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D&D 3E
I was wondering. What does everyone think of the Ebberon campaign… 
25th-Apr-2005 01:13 pm
I was wondering. What does everyone think of the Ebberon campaign setting? I'm trying to decide if it's worth me buying.
25th-Apr-2005 05:24 pm (UTC)
not to mention cool pictures.

...All I really want are the Warforged stats, so I can ghetto them into a Wooden Warforged (a wood golem character).
25th-Apr-2005 05:25 pm (UTC)
Thats an interesting idea
25th-Apr-2005 05:27 pm (UTC)
its definatly worth buying.

The quality of the work is really good compared to other WOTC Products.

25th-Apr-2005 05:27 pm (UTC)
It seems interesting and there's obviously a lot of work going on in support of it, but there's just too much divergence from your "typical" D&D campaign world for it to be of much use to me (I run a home-grown campaign). From what I've scanned, its much more into the realm of sci-fi/steampunk than I'd really enjoy for a fantasy world. That's not to say it doesn't have value... if you're into that sort of thing, then its definitely for you.

Lucifer >:}
25th-Apr-2005 05:36 pm (UTC)
its not steampunk
25th-Apr-2005 05:30 pm (UTC)
it's what my group is playing now. It's definately different - but in a good way. We've been playing for about 15years now, and it ranks up there with Dark Sun and Planescape for our favorites.
25th-Apr-2005 05:35 pm (UTC)
The Dragonmarked Houses, The way magic is balanced through the setting in a way that makes sense, the lack of divine saturation (FR is an example of that), warforged, changelings, shifters, kalshatar.....

Eberron truly is an incredible world in which you can fit any D&D concept, or ignore any D&D Concept. From the Dinosaure riding Halflings of the Talenta plains and the Deathless worshipping elves. To lost giant civilizations and Dragons who watch the world pass by and the prophecy play out. To the blasted landscape of the once vibrant nation of Cyre, The Mournland. to the Magical Tower City of Sharn which rises miles into the sky. To spells which have been brought to life by magical disaster and now stalk the lands looking for targets to work their effects on. To the incredible lightning rail and airships. An unexplored continent to the south. A forbidden continent to the east filled with psionic wonders. A mysterious Dragon Continent to the south East from which nobody has ever returned. To the myserious Elven Island continent where "good" Undead (deathless) rule and advice their elven decendants. To the 12 dragonmarked houses which make the foundation of economics in Eberron.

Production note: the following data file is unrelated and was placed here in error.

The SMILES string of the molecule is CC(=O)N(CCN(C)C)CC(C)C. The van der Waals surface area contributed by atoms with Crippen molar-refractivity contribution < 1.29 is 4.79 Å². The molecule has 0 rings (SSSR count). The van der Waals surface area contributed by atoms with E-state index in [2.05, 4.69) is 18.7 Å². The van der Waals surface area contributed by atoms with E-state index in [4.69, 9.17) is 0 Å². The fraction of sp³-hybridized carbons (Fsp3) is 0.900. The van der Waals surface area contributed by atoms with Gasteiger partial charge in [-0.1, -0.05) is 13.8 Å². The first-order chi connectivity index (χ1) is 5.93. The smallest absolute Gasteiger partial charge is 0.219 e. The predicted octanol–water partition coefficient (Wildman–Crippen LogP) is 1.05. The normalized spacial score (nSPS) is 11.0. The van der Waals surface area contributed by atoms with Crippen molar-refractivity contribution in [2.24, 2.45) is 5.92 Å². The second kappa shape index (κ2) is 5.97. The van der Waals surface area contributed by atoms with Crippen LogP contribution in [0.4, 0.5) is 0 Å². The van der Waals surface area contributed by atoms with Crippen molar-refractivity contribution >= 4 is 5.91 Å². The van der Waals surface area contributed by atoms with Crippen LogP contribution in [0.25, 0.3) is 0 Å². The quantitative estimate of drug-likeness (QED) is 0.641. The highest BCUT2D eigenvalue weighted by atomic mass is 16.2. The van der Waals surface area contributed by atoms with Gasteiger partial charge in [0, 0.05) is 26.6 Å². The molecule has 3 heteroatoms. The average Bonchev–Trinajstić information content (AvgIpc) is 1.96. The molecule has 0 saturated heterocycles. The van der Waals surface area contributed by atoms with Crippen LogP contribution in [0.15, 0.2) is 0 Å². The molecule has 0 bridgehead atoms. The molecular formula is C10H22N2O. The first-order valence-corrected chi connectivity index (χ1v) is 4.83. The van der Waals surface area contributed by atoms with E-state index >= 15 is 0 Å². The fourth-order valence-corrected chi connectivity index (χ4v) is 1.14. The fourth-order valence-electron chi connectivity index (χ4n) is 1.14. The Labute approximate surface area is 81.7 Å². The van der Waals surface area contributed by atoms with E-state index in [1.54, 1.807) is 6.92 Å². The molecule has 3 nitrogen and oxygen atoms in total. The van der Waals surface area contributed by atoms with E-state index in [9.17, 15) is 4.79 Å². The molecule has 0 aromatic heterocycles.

I could go on and on, but frankly, you need to pick up the campaign setting and just read it.

25th-Apr-2005 05:37 pm (UTC)
I have yet to pick it up, but the more i hear about it, the more it screams "final fantasy 9" at me.
25th-Apr-2005 05:39 pm (UTC)
Yea, I feel the same on that.
25th-Apr-2005 05:54 pm (UTC)
It's a "kitchen sink" setting... but it is one of those rare kitchen sink setting that works. I haven't been that inspired by a setting since Fading Suns, which is high praise coming from me.

You can run pretty much any genre and adventure in this setting, and it all fits. Wilderness exploration, urban mysteries, pulp action, cosmic horror... it's not only possible to do all these, but easily so, and all is fully supported by the main book.

And unlike (say) the Forgotten Realms, there are no high-level NPCs to run to when you are in big problems. No, here you need to cope with everything by yourself...
25th-Apr-2005 05:58 pm (UTC)
That almost makes it sound worth it
25th-Apr-2005 07:09 pm (UTC)
I have a lot of love for steampunk so it sounds cool...I may have to look into it. '
25th-Apr-2005 09:32 pm (UTC) - I'm not a fan.
I must admit it's at least partially due to the hype -- Eberron fans constantly boast that their setting of choice is low-magic (rare magic, really) compared to FR and lacks Elminister (and constant divine intervention). The same is true of virtually every setting except for FR. The only other virtues of Eberron one typically hears praise for are the Warforged race and the Artificer class, but again neither is tied to the Eberron setting.

When there are other settings out there with rich, interesting worlds (Ravenloft, Iron Kingdoms, heck, even Dragonlance), there's very little reason to choose Eberron. But that's just me. ;)
25th-Apr-2005 11:12 pm (UTC) - Just saying
Eberron is high magic, but low power. The average blacksmith in a small town is using magic, but not much more than level 1 spell or two.
25th-Apr-2005 11:27 pm (UTC)
Extremely high magic and very prone to power-gaming. That's not necessarily a bad thing, but I find it lacks balance.
26th-Apr-2005 10:13 am (UTC)
I'm confused. Are you talking about the Forgotten Realms now?

Because that doesn't sound like Eberron at all...
26th-Apr-2005 01:35 am (UTC) - Eberron, easy entrance
Let's suggest this: pick up the Monster Manual III, and the "Races of Eberron" sourcebooks. If you like the Eberron feel for them, then Eberron might be a worthwhile purchase. If your opinion is "These are okay, but I'm not all that interested in the background that spawned them" then you can still use the races (I am particularly fond of using the Changeling race, which should surprise no one who knows me) and the munsters in some other campaign.
26th-Apr-2005 04:27 am (UTC) - Just ran my first session in Eberron tonight.
It's a noir investigative game in Sharn. I really like it so far, there are a lot of really nifty noir things you can do with Sharn in general, and then expand to do other 30's era pulp things in a magical setting. Just a great amount of flexibility. WotC did good with this one.
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